Blucher was the superintendent of the regional Bureau of Indian Affairs Office in Mesa (Tuba City). In this capacity, he also ran the Indian boarding school in that community. He was technically perhaps the most powerful man on the Navajo Reservation. As such, he also was responsible for sending his men to rough up or kill Do etin. However, he was controlled by Reverend Morgan as we will learn in the following passages from The Vanishing American:
The Vanishing American:
(Marian Warner) "Blucher is German. He is deeply concerned over the war in Europe. He hates England and he hates America. I know how to serve him to my own interest. But Morgan is suspicious of every one. He really is in control here. He boasts of having put the "steam roller" under former superintendents of this reservation. When any new government employee or missionary comes here Morgan loses no time in his peculiar politics. By his lies and persuasions he influences the newcomer to his side, and if he is successful, which he usually is, he proceeds at once to lay some kind of a trap for that person. A frame-up you know. He really has something he can use against Blucher." (Chapter VIII)
(Later Morgan and Blucher argue)
" I know you and others credit me with the block-headedness supposedly common to Germans," continued Blucher. "But I'm not so thick that I miss everything....
Morgan, your converts are illusions of your fertile brain," said the German, contemptuously. "You show a paper to an Indian. You pretend to read what is not there. You say to this Indian: 'Have you not learned from my sermons? Have you not accepted my God?...' And the Indian replies, 'Yes.'... What he means is, 'Yes, I have not!'... And you get his thumbprint on your paper and send it to your mission, your church."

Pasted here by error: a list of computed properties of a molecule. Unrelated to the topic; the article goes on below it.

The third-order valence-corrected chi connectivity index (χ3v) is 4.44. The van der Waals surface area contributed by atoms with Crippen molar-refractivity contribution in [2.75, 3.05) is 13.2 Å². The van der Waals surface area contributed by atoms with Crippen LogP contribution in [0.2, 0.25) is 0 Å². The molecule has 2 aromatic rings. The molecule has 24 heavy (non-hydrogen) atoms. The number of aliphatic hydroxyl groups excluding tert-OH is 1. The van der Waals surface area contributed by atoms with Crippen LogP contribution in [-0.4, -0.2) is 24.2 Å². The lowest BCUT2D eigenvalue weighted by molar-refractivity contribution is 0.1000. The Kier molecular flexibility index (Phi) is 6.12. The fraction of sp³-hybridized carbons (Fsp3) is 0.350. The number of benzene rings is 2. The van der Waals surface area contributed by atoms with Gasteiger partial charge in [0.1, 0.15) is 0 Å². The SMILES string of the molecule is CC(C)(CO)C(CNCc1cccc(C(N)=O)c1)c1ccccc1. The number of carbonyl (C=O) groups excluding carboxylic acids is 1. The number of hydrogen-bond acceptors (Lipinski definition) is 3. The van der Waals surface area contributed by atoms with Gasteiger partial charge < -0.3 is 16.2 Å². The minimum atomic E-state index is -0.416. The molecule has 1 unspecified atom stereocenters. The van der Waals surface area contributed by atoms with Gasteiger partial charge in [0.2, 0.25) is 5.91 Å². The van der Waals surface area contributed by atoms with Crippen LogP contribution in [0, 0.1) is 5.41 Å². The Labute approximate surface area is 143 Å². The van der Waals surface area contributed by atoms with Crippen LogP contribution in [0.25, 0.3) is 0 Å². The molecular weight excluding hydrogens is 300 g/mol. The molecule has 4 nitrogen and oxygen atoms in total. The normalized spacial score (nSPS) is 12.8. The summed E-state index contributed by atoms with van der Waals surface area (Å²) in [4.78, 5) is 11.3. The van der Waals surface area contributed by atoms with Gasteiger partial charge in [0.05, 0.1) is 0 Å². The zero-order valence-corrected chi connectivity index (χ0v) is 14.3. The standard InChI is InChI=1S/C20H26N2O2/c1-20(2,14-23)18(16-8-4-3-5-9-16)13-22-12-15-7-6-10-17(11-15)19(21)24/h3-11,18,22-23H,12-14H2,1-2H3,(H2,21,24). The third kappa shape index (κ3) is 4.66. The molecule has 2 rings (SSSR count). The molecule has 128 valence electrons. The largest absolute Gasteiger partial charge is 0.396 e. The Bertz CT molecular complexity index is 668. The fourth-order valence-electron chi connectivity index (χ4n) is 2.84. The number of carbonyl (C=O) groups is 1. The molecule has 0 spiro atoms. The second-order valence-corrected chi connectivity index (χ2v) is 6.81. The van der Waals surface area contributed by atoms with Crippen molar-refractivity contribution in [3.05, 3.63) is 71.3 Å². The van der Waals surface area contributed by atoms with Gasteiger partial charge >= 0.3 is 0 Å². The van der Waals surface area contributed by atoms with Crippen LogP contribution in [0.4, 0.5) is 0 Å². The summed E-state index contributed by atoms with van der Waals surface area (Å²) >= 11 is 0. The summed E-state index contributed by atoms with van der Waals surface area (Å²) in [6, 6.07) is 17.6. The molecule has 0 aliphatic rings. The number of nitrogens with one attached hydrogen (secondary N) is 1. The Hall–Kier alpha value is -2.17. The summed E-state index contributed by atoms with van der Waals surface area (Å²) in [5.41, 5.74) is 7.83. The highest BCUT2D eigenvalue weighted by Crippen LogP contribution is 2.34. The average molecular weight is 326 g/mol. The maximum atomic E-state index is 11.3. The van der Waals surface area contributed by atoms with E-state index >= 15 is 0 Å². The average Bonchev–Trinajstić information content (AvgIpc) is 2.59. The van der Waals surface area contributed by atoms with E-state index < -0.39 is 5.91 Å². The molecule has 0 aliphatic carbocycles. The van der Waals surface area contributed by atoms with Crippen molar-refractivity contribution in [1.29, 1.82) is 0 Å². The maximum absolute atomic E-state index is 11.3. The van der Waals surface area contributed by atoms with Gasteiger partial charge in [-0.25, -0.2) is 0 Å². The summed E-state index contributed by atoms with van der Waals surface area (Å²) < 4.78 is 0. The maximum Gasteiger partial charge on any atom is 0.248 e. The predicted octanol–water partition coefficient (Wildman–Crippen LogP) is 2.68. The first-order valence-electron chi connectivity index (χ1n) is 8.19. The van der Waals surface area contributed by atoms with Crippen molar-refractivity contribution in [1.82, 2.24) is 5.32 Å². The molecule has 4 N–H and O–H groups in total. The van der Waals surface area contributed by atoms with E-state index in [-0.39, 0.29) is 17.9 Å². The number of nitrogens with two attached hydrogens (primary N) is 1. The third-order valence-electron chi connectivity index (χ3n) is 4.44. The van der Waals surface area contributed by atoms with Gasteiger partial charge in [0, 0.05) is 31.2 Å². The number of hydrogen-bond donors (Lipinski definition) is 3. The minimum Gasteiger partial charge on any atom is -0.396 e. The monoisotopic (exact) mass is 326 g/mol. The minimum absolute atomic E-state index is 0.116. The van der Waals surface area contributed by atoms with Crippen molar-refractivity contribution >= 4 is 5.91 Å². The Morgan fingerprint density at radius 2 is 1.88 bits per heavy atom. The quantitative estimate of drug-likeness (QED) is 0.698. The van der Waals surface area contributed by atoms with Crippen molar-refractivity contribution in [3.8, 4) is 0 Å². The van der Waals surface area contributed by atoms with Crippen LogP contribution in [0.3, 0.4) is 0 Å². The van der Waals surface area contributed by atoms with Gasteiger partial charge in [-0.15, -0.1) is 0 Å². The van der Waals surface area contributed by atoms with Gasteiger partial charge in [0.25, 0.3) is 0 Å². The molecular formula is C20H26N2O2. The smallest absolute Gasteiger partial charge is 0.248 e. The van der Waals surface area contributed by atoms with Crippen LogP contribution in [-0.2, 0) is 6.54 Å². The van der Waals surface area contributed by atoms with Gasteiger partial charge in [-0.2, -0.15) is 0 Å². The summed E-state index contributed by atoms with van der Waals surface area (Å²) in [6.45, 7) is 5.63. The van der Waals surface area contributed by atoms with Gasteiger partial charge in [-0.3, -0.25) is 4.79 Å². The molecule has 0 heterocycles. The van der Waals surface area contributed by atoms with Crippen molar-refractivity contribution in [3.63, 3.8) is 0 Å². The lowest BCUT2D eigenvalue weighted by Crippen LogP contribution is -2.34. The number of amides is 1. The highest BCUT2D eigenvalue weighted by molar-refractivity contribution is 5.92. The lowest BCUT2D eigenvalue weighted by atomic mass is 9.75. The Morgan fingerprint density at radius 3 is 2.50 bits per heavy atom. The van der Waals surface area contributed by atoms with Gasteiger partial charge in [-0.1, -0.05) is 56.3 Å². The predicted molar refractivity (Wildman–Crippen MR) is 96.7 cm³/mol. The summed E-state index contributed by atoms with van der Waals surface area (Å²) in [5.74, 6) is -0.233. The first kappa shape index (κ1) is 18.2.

"Blucher, what you think of me and what I think of you are not the issues at present," said Morgan, deliberately. "By and by we are going to clash. But just now we've serious business that necessitates unity."
"Yes, I know," grunted Blucher, "and I hate to get down to it." (Chapter XII)
(Blucher then sends his thugs to rough up, and kill, Do etin)
The investigation into the murder of Taddy Tim [Do etin] as it related to Walter Runke, superintendent of the Western Navajo Indian Agency from 1901-1920, leaves little doubt that he is the inspiration for Blucher in The Vanishing American.
Thomas A. Flynn Investigation:
"I am forced to the conclusion that there was no grave necessity for the arrest of the Indian, and certainly not for the Superintendent’s determination to have Taddy Tim brought in through use of the most extreme resort to violence. The immediate cause of the Superintendent’s displeasure against the Indian was the latter’s former refusal to permit his daughter to attend the school at Tuba; but this object had been accomplished, and the girl had been taken from him and put in school some weeks from this occurrence…. It is my firm belief that the three white men understood from their instructions that they were to kill Taddy Tin at the slightest, if any, provocation.
Thomas A. Flynn, United States Attorney"
[Dated March 1, 1916]
Attorney Flynn's full report to the United States Attorney General is compelling reading.